LS are a collection of 33 tools/activities designed to improve engagement and inclusiveness in learning and work environments. Liberatingstructures.com provides more information on LS and applications.

When applying LS, it is important to be clear about your objective as every LS activity is designed for a specific purpose. For example, an LS-in-development called Mad Tea is designed to provide a deep and lively environment to enhance engagement and incite deeper insights for all participants.

Applying a Liberating Structure in a career education workshop

In the same one-hour virtual workshop, I incorporated a Mad Tea variation for virtual conferencing technology using the chat to all function. Students were instructed to reflect on questions, or invitations, provided verbally and in writing, including:

  • I registered for this workshop in hopes of …
  • A question that is emerging for me is …
  • Something I plan to do is …

Participants were instructed to finish the prompt sentence intuitively and concisely by typing their responses in the chat (to everyone) but to wait to submit their responses until the facilitator said “go.” Participants were then instructed to prepare for the ensuing prompt to repeat the process. Once all the prompts were addressed, participants read through the responses and identified keywords and patterns. The group had a larger discussion about their observations. This LS-in-development activity facilitated all participants contributing to the activity instead of participants not engaging at all, the chat being dominated by a couple of participants or participants’ responses being influenced by others’ responses. Additionally, the quick movement through the activity encourages participants to respond intuitively.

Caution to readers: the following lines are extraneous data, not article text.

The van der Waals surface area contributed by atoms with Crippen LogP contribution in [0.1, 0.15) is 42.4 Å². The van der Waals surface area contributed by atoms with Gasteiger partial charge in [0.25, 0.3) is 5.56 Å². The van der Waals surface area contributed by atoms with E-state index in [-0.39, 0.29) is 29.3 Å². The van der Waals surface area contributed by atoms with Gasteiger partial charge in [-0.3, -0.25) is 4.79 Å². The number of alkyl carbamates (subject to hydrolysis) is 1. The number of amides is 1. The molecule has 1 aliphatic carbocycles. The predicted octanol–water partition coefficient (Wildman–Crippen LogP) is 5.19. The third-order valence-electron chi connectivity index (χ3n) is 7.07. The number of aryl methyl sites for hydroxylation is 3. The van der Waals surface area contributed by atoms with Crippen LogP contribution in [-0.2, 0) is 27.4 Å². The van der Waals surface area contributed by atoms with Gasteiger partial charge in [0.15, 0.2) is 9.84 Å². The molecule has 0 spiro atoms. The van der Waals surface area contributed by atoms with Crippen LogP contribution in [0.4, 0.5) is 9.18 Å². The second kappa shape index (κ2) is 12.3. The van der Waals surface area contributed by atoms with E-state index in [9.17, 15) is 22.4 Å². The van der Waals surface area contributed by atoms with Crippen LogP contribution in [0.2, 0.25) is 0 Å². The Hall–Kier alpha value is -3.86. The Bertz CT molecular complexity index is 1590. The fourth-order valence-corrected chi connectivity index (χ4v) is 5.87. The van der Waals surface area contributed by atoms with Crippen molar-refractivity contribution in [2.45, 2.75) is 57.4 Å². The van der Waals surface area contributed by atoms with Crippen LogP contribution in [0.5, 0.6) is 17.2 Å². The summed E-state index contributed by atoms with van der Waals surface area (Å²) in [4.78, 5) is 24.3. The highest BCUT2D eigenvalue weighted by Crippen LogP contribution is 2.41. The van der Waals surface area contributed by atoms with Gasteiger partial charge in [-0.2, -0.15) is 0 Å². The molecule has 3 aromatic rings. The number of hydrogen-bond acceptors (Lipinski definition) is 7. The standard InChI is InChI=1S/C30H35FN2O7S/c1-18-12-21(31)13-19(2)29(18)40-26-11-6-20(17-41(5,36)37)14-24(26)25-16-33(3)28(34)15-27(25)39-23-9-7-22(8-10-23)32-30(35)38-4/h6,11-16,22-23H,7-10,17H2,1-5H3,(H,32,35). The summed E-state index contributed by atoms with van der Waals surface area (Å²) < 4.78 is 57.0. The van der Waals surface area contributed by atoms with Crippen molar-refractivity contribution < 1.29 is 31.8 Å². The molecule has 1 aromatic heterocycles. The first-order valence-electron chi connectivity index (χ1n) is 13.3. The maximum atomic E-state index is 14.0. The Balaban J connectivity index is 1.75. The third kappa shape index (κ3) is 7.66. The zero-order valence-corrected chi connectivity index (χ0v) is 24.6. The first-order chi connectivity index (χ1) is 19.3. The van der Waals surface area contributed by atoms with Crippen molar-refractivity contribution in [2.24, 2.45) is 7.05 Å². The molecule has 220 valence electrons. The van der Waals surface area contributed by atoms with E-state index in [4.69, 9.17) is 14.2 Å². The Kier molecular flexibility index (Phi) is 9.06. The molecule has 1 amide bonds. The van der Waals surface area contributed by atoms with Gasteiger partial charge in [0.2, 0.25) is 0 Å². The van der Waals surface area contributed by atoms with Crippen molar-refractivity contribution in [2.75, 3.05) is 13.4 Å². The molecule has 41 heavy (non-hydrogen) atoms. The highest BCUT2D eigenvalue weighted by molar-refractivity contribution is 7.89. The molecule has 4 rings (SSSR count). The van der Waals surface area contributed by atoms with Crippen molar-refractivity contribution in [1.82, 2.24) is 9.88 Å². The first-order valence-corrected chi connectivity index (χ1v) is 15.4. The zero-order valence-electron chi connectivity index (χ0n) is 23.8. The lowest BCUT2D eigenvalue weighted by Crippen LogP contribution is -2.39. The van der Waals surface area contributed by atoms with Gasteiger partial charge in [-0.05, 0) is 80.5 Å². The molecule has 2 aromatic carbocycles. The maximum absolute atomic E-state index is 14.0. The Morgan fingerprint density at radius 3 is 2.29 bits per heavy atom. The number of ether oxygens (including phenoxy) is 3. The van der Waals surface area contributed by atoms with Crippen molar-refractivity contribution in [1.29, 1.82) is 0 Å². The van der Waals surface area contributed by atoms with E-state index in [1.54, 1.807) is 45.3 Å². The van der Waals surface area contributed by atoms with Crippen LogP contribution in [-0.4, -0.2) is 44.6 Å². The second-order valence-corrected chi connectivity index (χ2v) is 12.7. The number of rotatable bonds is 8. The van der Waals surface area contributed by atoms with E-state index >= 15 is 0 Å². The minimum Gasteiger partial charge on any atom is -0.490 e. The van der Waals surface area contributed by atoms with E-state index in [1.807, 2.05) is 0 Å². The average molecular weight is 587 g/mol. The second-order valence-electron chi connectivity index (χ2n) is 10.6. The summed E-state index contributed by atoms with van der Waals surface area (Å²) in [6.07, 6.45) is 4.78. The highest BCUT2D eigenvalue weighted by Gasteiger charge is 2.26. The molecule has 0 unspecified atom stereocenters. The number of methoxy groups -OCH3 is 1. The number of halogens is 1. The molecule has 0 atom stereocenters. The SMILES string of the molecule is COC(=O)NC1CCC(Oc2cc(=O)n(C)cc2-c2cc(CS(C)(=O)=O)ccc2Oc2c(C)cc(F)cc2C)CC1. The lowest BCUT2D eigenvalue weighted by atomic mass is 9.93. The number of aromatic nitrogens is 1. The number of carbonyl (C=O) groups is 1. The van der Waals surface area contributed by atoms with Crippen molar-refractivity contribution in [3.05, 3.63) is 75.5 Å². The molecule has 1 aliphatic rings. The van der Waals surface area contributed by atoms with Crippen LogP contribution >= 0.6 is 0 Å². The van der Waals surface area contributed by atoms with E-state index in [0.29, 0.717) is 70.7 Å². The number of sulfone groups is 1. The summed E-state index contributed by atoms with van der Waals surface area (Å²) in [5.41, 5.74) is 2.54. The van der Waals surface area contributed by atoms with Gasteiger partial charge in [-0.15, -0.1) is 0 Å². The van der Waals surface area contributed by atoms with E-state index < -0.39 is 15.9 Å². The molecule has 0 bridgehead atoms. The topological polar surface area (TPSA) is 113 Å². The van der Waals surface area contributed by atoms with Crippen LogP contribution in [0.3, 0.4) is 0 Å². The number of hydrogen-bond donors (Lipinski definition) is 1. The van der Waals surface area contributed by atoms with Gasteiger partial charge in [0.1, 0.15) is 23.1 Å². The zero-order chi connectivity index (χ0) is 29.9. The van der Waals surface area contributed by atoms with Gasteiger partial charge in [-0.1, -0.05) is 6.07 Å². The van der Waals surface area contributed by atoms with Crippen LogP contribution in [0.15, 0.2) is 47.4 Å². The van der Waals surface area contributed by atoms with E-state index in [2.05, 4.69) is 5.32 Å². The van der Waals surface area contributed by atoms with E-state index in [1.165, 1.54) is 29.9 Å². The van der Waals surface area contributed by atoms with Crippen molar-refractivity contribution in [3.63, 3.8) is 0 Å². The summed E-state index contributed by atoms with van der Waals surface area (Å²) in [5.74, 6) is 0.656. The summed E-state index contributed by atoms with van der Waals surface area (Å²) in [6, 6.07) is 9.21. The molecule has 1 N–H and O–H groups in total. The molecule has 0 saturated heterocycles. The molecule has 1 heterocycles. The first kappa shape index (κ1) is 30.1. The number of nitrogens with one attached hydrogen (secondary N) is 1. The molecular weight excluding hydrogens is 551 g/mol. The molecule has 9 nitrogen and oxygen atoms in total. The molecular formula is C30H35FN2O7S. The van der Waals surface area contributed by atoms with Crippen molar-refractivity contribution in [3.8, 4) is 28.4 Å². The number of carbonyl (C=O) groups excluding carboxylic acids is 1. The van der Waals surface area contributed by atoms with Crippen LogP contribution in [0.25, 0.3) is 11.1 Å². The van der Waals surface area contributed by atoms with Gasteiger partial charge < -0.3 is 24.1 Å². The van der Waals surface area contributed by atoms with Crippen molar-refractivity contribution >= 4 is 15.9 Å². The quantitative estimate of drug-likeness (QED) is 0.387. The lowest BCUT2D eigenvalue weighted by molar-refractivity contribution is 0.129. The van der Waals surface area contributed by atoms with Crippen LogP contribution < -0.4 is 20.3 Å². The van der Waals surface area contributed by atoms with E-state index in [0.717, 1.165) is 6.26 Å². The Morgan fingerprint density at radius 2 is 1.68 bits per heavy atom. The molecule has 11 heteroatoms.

UDL and LS can transform the learning process for all participants in a variety of career education contexts and be applied in-person, or synchronously or asynchronously online. I encourage you to explore how you can apply UDL and LS to the design of your career education context to increase engagement and inclusivity for your participants. While becoming familiar with these approaches may be initially intimidating, there are supportive UDL and LS online communities. Remember that all design processes are iterative. You may be already applying some of these suggestions in your practice and now have a common language with others.

Looking for more UDL and LS resources?

The Universal Design for Learning Implementation and Research Network (UDL-IRN) offers a Networking and Learn Series Events, weekly email updates, as well as special interest group (SIG) networks in Higher Education, Implementation, Assessment and Measurement, and Anti-racism. Additionally, you can join LS #Slack group to explore using LS online and share resources. There are also regional LS User Groups, such as the Victoria/Vancouver Island and Vancouver User Groups.

Gena Hamilton is a Career Education Co-ordinator at the University of the Fraser Valley with a passion for learning design and innovation in career education.